So I’ve been really busy the last few months. REALLY BUSY.
But, I’ve also had the chance to learn a lot of new things. One of the more interesting things I’ve learned lately (as in, the past week) is that Build Forge Agent communication can be routed through a reverse proxy. This isn’t officially support by IBM, mind you, but it does seem like it can be done. And quite easily at that.
I had used Wireshark to look at the Build Forge Agent protocol a couple of times just so I could understand how it worked. This helped me tremendously when it came time to request firewall rules in different environments. I never saw anything that looked like the Console needed to really know what Agent it was talking to. Instead, the traffic appeared to be very simple and to the point: “Hey Agent! I need you to do X, Y, and then Z. Oh, and use this account while you’re at it!”
So we ran into a situation where I was only allowed one hole through a particular firewall. To clarify, this one whole meant one source server and one target server. If you know anything about Build Forge, you know that means you can only get to one Build Forge Agent on the other side of the firewall. This was a major bummer for us because we already had three agents installed on the other side with plans for many, many more. But the security gods had spoken and one hole it was.
All hope looked lost until we started tossing around the idea of a proxy server. I knew we couldn’t use a normal forward proxy since we’re basically talking about routing telnet traffic here and that just isn’t forward proxy routable (nothing is built into the protocol to allow for that like HTTP). So, reverse proxies came to mind. If we could open multiple ports to this one server and then have multiple reverse proxy listeners that would route the traffic on the other side of the firewall this just might work.
The first step was to find a simple reverse proxy. We couldn’t use an HTTP proxy because, again, this isn’t HTTP traffic and HTTP proxies alter the traffic. We needed the raw TCP packets to be passed through. I knew I could write something like this myself in Java quite easily but I wanted to see if someone else had done any work before
wasting investing a lot of time on this. After trying a few things, a Google search on “java simple tcp proxy” gave me what I wanted. And what exactly did I want? The Grinder TCP Proxy.
This thing is nice. Very easy to use and quick to test out. I set up the proxy for simple TCP routing and voilá, it worked! The Build Forge Console was able to communicate with my personal PC running The Grinder which routed the traffic on to a real Build Forge Agent. I even ran several concurrent jobs through the reverse proxy connection and it didn’t miss a beat. Well, this was very promising. But what about SSL support? We had to use SSL for our implementation and that would be a deal breaker there.
While The Grinder’s TCP Proxy can do a basic SSL “man in the middle” approach (not an attack per se, but the concept is the same). I attempted to use this but it failed because it tried to connect to the Agent with SSLv2 rather than TLSv1 (SSLv3). Well, my own implementation might be able to address this. Then I wondered…hmm, could just routing the TCP packets work? I know it shouldn’t because the Common Name on the SSL certificate wouldn’t match a reverse DNS lookup on the origin IP, but I wasn’t completely sure that Build Forge Agents actually did their due diligence to confirm the origin IP was associated with the Common Name on the certificate. It was worth a shot.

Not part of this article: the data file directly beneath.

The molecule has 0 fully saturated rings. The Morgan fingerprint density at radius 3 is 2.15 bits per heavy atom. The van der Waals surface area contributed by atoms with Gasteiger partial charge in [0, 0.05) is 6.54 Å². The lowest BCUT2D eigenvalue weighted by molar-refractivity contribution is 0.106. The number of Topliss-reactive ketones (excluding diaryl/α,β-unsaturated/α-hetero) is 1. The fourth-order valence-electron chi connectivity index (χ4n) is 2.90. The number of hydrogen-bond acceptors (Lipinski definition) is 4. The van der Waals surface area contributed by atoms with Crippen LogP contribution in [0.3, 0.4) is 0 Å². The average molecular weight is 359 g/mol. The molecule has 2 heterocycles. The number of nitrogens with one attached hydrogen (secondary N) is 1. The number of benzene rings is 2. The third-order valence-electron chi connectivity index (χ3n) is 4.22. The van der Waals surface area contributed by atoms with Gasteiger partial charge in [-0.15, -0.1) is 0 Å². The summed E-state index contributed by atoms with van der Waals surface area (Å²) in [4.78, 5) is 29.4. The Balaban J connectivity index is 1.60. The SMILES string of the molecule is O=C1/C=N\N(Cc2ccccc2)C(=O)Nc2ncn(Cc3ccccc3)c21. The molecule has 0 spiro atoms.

OK, I’ll admit, I’m lying. I messed up initially and forgot to pass the TCPProxy class the “-ssl” option at first and everything worked. Only afterward did I realize that SSL traffic worked through The Grinder in pure TCP routing mode! It was once I used “-ssl” (like I meant to originally) that I found the SSLv2 issue mentioned above.
So, pure TCP routing not only worked for regular connections, it also worked for SSL connections too. Great! On a slightly not so great note, IBM Rational Build Forge Agents (and the console too) don’t actually reverse ping the origin IP of SSL communication to verify that the reverse DNS name retrieved matches the Common Name on the certificate. This doesn’t compromise the encryption since a “man in the middle” can’t do much with encrypted traffic; however, I’m still a bit shocked to say the least. Perhaps IBM’s approach here is to just use SSL for encryption and not truly for client/server verification. Still, I find that a bit odd, especially considering one of the Build Forge Agent paramters is ssl_verify_client. Even with that set to “true”, raw TCP routing through a reverse proxy didn’t cause an SSL alert.
So we’re now working on “productionizing” this and writing our own simple TCP router. It will listen on multiple ports and forwards them to multiple agents on the other side of the firewall. We might also look at putting in a true SSL “man in the middle” which decrypts the traffic (like a normal agent would) and then begins a new SSL channel to the real Agent (like a normal console would). This would prevent any issues later if IBM decides to start performing reverse DNS lookups for Common Name matching to origin IP. It never hurts to plan ahead.
Alright, I’m headed to bed now.